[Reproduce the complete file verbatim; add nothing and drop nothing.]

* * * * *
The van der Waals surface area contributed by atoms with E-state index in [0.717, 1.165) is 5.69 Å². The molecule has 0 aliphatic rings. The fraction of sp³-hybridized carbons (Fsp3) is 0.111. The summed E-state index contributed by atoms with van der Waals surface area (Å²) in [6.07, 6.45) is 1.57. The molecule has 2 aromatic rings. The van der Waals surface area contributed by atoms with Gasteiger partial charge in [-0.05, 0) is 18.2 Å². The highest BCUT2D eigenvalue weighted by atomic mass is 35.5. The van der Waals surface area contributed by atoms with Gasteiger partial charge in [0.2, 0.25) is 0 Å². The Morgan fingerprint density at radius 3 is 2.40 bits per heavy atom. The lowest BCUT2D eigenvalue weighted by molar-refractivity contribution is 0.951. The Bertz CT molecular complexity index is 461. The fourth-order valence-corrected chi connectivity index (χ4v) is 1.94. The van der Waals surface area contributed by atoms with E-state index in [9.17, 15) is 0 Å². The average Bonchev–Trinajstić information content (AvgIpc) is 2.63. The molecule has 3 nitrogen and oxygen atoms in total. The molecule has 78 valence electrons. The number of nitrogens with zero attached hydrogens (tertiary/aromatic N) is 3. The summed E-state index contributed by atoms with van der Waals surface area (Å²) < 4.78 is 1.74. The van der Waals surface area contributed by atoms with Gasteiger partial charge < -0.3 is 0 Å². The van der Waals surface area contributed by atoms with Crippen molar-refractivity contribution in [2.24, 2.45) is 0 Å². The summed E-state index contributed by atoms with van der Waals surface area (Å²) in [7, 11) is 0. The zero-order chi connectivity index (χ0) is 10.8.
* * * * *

The van der Waals surface area contributed by atoms with E-state index in [0.717, 1.165) is 5.69 Å². The molecule has 0 aliphatic rings. The fraction of sp³-hybridized carbons (Fsp3) is 0.111. The summed E-state index contributed by atoms with van der Waals surface area (Å²) in [6.07, 6.45) is 1.57. The molecule has 2 aromatic rings. The van der Waals surface area contributed by atoms with Gasteiger partial charge in [-0.05, 0) is 18.2 Å². The highest BCUT2D eigenvalue weighted by atomic mass is 35.5. The van der Waals surface area contributed by atoms with Gasteiger partial charge in [0.2, 0.25) is 0 Å². The Morgan fingerprint density at radius 3 is 2.40 bits per heavy atom. The lowest BCUT2D eigenvalue weighted by molar-refractivity contribution is 0.951. The Bertz CT molecular complexity index is 461. The fourth-order valence-corrected chi connectivity index (χ4v) is 1.94. The van der Waals surface area contributed by atoms with E-state index in [9.17, 15) is 0 Å². The average Bonchev–Trinajstić information content (AvgIpc) is 2.63. The molecule has 3 nitrogen and oxygen atoms in total. The molecule has 78 valence electrons. The number of nitrogens with zero attached hydrogens (tertiary/aromatic N) is 3. The summed E-state index contributed by atoms with van der Waals surface area (Å²) < 4.78 is 1.74. The van der Waals surface area contributed by atoms with Gasteiger partial charge < -0.3 is 0 Å². The van der Waals surface area contributed by atoms with Crippen molar-refractivity contribution in [2.24, 2.45) is 0 Å². The summed E-state index contributed by atoms with van der Waals surface area (Å²) in [7, 11) is 0. The zero-order chi connectivity index (χ0) is 10.8.